but no words came as I counted my last moments.
I tried to hold on to my last breath, to this life I love.
I woke up frozen in night, unable to move or call for help,
certain that Death had entered my small room
to take me from this existence, this dream I had lived.

The Golden Age

vcxa8286This is not something anyone can tell you for if they do, you probably won’t believe them. In my 20’s, I thought I knew everything, and I did from my perspective as a twenty something year old. I was the first in my family to graduate from college. I had survived the racial rebellion of the late sixties, college, the war in Viet Nam, (by luck of the lottery draw,) a marriage, and a divorce. I had lived abroad and I held a management position in Corporate America. This is what I believe is referred to as “the know-it-all arrogance of youth.” I knew I didn’t know it all, but I also felt unstoppable, and I was a bit at that time arrogant. As a Black man seeking equality in White America, I had to be.

Then in my 30’s I started climbing the corporate ladder at a fast track pace. My primary focus and measurement of success was how often I received a promotion. I lacked any true personal identity. I was a corporate man in all the material ways. My nickname in the neighborhood was Mr. IBM. I wore three piece suits, drove fine cars and dined with beautiful, intelligent, sexy women. This was truly a “golden age.” It couldn’t get any better than this, or at least that is what I told myself.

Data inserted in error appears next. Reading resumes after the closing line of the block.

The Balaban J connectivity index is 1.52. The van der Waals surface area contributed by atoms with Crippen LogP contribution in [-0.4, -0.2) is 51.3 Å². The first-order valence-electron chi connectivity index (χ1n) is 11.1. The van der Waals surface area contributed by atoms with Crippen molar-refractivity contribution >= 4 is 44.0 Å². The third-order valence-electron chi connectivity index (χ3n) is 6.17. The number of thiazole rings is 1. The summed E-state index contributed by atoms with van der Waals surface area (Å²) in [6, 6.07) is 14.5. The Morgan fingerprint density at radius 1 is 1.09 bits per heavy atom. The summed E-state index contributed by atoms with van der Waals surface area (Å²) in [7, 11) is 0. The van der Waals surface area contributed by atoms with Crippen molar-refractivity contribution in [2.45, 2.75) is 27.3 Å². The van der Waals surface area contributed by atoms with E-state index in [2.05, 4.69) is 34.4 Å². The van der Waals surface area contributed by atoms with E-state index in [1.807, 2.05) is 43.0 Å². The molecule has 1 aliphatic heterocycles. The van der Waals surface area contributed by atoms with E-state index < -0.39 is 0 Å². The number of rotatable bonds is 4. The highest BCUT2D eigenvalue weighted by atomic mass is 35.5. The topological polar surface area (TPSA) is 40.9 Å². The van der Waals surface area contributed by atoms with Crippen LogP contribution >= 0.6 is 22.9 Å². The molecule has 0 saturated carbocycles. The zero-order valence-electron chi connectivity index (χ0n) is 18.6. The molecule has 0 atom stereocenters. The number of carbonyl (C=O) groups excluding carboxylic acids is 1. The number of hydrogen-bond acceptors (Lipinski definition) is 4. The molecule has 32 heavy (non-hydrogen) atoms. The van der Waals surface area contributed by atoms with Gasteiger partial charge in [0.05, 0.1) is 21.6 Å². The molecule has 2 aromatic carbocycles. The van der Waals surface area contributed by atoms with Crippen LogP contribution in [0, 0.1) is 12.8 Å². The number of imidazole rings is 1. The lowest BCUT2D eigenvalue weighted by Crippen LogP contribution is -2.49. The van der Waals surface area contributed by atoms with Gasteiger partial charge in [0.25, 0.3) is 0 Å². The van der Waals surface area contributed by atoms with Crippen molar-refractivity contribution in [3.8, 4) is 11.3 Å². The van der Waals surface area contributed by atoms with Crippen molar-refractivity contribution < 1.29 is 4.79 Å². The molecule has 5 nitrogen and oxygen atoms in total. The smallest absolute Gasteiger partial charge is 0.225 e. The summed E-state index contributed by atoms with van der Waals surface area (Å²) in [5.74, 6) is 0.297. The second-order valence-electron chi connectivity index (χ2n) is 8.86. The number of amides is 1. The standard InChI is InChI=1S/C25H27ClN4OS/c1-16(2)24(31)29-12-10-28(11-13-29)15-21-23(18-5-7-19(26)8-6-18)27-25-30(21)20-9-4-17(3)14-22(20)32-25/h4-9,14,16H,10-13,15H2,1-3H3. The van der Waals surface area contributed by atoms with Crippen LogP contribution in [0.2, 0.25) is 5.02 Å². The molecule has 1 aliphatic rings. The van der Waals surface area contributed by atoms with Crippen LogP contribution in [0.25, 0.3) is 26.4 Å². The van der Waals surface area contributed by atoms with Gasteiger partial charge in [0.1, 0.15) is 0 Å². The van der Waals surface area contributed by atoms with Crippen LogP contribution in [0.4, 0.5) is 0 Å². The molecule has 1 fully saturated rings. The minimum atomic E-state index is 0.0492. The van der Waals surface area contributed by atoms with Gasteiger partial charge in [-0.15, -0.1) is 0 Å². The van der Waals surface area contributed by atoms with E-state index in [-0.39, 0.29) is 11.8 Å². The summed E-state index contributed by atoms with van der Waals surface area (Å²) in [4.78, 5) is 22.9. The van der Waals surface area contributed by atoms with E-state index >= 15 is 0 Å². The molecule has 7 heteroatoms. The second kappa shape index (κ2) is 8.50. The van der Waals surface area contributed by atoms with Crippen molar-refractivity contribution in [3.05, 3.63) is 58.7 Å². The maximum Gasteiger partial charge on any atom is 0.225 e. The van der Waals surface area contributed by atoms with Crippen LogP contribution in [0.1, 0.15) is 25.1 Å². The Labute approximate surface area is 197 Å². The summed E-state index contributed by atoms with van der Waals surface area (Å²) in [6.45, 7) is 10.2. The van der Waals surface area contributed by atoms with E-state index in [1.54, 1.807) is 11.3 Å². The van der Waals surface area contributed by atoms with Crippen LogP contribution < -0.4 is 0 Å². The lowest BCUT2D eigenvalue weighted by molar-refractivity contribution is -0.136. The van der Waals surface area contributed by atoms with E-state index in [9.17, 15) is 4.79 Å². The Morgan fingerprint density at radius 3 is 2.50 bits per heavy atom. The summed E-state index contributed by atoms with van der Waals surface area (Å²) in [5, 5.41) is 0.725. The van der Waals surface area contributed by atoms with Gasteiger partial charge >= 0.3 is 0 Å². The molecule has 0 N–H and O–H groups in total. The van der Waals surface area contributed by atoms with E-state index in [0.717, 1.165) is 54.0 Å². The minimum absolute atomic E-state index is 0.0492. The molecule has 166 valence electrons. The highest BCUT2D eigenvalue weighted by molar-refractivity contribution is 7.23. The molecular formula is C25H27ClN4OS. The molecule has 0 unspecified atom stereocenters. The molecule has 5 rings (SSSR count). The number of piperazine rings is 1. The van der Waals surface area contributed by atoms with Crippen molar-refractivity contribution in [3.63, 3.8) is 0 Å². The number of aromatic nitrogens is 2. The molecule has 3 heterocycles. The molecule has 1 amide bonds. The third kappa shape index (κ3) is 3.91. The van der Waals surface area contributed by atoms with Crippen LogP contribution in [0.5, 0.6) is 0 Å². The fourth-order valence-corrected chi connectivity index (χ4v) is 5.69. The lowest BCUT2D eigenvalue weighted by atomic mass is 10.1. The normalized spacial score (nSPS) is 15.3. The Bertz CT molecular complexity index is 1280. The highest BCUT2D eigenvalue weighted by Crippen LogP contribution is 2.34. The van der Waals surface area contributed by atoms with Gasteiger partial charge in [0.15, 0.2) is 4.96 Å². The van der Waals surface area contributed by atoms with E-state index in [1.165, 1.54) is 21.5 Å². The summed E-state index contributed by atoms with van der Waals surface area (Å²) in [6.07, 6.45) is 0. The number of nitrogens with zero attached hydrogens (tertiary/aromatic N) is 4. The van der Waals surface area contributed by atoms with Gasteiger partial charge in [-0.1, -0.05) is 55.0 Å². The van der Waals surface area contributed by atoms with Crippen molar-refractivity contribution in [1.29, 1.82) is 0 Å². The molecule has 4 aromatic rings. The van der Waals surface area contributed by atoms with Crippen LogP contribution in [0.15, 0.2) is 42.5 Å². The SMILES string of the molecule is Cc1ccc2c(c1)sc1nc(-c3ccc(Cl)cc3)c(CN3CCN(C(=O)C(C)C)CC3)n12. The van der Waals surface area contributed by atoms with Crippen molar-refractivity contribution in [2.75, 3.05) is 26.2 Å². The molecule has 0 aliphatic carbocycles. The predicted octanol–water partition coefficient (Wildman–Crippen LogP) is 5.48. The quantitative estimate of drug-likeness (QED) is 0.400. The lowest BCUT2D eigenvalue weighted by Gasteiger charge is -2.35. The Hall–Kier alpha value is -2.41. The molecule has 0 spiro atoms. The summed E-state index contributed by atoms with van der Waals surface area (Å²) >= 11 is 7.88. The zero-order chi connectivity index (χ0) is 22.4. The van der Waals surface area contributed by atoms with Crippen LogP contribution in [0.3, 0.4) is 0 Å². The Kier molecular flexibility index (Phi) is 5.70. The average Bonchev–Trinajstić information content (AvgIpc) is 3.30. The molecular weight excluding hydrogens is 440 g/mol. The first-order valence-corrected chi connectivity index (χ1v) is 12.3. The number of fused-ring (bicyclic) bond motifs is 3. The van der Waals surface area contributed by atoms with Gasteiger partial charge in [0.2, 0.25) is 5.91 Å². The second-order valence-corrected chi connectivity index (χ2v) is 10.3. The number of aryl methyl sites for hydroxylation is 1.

During my 40’s I started to ask the important questions concerning the quality of my life. What is important to me? Am I doing the work I want to do? Am I happy? I did not view this self examination as a “crisis.” No, it was an opportunity to switch gears in midstream if I so chose. It was a time of awakening. I left the corporate world and stripped myself naked of the material abundance to which I had become accustomed. I sold the car, gave away the televisions, suits, skis, tennis rackets, and everything else which had become a symbol of the person who no longer existed. I decided to add back only those things which were necessary for my existence in the world. I traveled lightly without all the encumbrances which at one time seemed important and/or necessary. I sought a different way of being in the world. This was my “golden age.” I was free to be me for the first time.